Autism Occupational Therapy Aurora CO

Local resource for autism occupational therapy in Aurora, CO. Includes detailed information on local businesses that provide access to packing therapy, school skills, sensory integration, fine motor skills, cross-modal activities, life skills, as well as advice and content on autism treatment.

Mile High Climbers
(303) 872-9033
Denver, CO
Support Services
Behavior Assessment, Behavorial Intervention, Early Intervention, Educational Assessment, Occupational Therapy, Physical Therapy, Psychological Counseling, Speech Therapy
Ages Supported
1-5 Grade,Kindergarten,Preschool

Data Provided By:
The Aspen Center for Autism
(303) 759-1192
2695 S. Jersey Street
Denver, CO
Support Services
Disability Advocacy, Music Therapy, Occupational Therapy, Physical Therapy, Speech Therapy, Support Organization, Therapy Providers

Data Provided By:
Creative Perspectives, Inc. Autism Center of Colorado
(303) 935-5200
393 South Harlan Street, Suite 120
Lakewood, CO
Support Services
Art Therapy, Camps, Early Intervention, Education, Educational Advocacy, Hippotherapy (Horseback Riding), Marriage & Family Counseling, Marriage & Family Counseling, Medical, Music Therapy, Occupational Therapy, Physical Therapy, Play Therapy, Psychological Counseling, Respite, Respite/Childcare/Babysitting, Sensory Integration, Social Skills Training, Speech Therapy, Summer Camp/ESY, Support Group Meetings, Support Organization, Therapy Providers, Training/Seminars
Ages Supported
Preschool,Kindergarten,1-5 Grade,6-8 Grade,9-10 Grade,11-12 Grade,Adult

Data Provided By:
Northwest Physical Therapy Clinic
(303) 456-8967
7878 Wadsworth Blvd Ste. 300
Arvada, CO
Support Services
Occupational Therapy, Speech Therapy, Therapy Providers

Data Provided By:
The Shandy Clinic for Communication and Sensory Disorders
(719) 597-0822
8540 Scarborough Drive
Colorado Springs, CO
Support Services
Early Intervention, Educational Advocacy, Lindamood Bell, Occupational Therapy, Physical Therapy, Play Therapy, Sensory Integration, Social Skills Training, Speech Therapy, Therapy Providers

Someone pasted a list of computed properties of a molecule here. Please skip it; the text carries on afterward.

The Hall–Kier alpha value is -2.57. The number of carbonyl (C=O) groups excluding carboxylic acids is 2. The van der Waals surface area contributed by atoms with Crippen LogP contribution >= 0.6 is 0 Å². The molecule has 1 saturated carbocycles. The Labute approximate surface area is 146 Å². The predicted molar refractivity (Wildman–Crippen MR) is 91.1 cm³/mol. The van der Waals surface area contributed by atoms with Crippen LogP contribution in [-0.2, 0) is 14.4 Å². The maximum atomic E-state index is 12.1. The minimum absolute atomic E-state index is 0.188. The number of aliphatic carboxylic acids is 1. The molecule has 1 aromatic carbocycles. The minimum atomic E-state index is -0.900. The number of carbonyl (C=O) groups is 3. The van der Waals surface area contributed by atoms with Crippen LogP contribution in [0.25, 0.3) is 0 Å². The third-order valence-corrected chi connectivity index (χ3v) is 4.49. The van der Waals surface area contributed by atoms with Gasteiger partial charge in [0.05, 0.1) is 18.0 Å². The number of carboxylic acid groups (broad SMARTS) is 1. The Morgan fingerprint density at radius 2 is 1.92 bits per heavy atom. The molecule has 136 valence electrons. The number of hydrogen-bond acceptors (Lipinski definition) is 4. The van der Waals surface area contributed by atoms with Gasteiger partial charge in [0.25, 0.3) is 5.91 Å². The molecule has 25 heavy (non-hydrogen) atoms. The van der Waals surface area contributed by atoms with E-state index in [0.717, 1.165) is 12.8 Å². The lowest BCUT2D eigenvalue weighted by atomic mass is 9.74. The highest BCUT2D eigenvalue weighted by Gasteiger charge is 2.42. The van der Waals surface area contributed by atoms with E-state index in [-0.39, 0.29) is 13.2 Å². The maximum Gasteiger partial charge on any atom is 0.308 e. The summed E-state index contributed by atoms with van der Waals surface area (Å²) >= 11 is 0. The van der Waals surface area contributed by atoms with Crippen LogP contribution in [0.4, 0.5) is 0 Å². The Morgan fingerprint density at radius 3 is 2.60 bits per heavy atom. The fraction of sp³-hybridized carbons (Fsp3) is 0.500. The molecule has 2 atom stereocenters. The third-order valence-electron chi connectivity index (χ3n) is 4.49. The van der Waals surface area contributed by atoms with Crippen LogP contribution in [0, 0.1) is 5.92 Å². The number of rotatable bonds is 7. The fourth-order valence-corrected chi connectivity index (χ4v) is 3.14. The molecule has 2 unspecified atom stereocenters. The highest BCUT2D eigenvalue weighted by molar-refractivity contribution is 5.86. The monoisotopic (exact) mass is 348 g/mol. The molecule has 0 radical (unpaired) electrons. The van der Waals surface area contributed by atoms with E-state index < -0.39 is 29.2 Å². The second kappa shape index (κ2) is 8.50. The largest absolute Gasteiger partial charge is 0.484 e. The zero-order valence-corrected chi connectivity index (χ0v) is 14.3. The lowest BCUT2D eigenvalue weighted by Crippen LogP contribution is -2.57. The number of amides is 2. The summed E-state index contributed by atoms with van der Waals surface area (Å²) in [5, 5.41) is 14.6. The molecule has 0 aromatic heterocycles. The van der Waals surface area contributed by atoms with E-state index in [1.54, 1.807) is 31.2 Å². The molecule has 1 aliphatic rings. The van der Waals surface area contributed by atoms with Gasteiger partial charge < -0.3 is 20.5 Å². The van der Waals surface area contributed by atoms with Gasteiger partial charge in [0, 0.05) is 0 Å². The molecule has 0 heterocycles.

Ages Supported
Preschool,Kindergarten,1-5 Grade,6-8 Grade,9-10 Grade,11-12 Grade,Adult

Data Provided By:
The Aspen Center for Autism (Ariel DeFazio)
(303) 759-1192
2695 S. Jersey St.
Denver, CO
Support Services
Educational Advocacy, Occupational Therapy, Speech Therapy, Therapy Providers, Training/Seminars
Ages Supported
Preschool,Kindergarten,1-5 Grade,6-8 Grade,9-10 Grade,11-12 Grade

Data Provided By:
Colorado Early Childhood Connections
(303) 866-6710
201 East Colfax Avenue
Denver, CO
Support Services
ABA/Discrete Trial, Behavorial Intervention, Early Intervention, Occupational Therapy, Play Therapy, Speech Therapy, Therapy Providers
Ages Supported
Preschool

Data Provided By:
Rocky Mountain Autism Center
(303) 985-1133
3636 S. Independence St.
Lakewood, CO
Support Services
Behavorial Intervention, Marriage & Family Counseling, Occupational Therapy, Speech Therapy, Therapy Providers

Data Provided By:
Auer Therapeutic Services
(720) 480-4178
8613 West 84th Circle
Arvada, CO
Support Services
Occupational Therapy, Other, Therapy Providers

Data Provided By:
Jacobs Ladder
(646) 272-8445
440 June Creek Road
Vail, CO
Support Services
Behavorial Intervention, Disability Advocacy, Early Intervention, Educational Advocacy, Occupational Therapy, Play Therapy, Social Skills Training, Therapy Providers